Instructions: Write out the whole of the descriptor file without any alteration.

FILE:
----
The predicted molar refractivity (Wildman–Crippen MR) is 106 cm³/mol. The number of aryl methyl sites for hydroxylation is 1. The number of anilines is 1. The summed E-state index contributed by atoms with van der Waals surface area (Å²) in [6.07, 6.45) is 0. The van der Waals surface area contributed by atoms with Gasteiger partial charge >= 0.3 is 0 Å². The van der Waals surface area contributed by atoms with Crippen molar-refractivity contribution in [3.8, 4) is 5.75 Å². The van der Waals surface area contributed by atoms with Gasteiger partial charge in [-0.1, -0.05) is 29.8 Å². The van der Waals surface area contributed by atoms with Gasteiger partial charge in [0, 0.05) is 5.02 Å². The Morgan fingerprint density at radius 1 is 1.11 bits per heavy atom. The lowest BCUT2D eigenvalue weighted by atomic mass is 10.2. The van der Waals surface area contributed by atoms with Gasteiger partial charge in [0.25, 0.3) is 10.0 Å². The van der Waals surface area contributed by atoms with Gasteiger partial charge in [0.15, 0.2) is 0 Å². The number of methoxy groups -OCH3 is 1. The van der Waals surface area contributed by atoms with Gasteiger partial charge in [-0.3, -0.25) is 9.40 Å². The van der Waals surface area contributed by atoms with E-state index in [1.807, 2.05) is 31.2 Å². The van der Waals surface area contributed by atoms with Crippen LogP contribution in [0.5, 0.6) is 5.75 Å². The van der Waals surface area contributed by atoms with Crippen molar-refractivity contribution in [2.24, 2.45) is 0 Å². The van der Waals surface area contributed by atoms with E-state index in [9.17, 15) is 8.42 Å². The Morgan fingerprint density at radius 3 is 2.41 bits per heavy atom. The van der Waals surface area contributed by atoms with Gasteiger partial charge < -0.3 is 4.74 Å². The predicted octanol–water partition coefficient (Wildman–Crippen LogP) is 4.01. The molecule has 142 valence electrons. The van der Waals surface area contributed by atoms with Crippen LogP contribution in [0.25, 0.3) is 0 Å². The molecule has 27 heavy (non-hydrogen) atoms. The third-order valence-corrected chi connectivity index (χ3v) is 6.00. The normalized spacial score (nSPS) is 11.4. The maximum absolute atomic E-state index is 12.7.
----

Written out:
The predicted molar refractivity (Wildman–Crippen MR) is 106 cm³/mol. The number of aryl methyl sites for hydroxylation is 1. The number of anilines is 1. The summed E-state index contributed by atoms with van der Waals surface area (Å²) in [6.07, 6.45) is 0. The van der Waals surface area contributed by atoms with Gasteiger partial charge >= 0.3 is 0 Å². The van der Waals surface area contributed by atoms with Crippen molar-refractivity contribution in [3.8, 4) is 5.75 Å². The van der Waals surface area contributed by atoms with Gasteiger partial charge in [-0.1, -0.05) is 29.8 Å². The van der Waals surface area contributed by atoms with Gasteiger partial charge in [0, 0.05) is 5.02 Å². The Morgan fingerprint density at radius 1 is 1.11 bits per heavy atom. The lowest BCUT2D eigenvalue weighted by atomic mass is 10.2. The van der Waals surface area contributed by atoms with Gasteiger partial charge in [0.25, 0.3) is 10.0 Å². The van der Waals surface area contributed by atoms with Gasteiger partial charge in [0.15, 0.2) is 0 Å². The number of methoxy groups -OCH3 is 1. The van der Waals surface area contributed by atoms with Gasteiger partial charge in [-0.3, -0.25) is 9.40 Å². The van der Waals surface area contributed by atoms with E-state index in [1.807, 2.05) is 31.2 Å². The van der Waals surface area contributed by atoms with Crippen LogP contribution in [0.5, 0.6) is 5.75 Å². The van der Waals surface area contributed by atoms with Crippen molar-refractivity contribution in [2.24, 2.45) is 0 Å². The van der Waals surface area contributed by atoms with E-state index in [9.17, 15) is 8.42 Å². The Morgan fingerprint density at radius 3 is 2.41 bits per heavy atom. The van der Waals surface area contributed by atoms with Gasteiger partial charge < -0.3 is 4.74 Å². The predicted octanol–water partition coefficient (Wildman–Crippen LogP) is 4.01. The molecule has 142 valence electrons. The van der Waals surface area contributed by atoms with Crippen LogP contribution in [0.25, 0.3) is 0 Å². The molecule has 27 heavy (non-hydrogen) atoms. The third-order valence-corrected chi connectivity index (χ3v) is 6.00. The normalized spacial score (nSPS) is 11.4. The maximum absolute atomic E-state index is 12.7.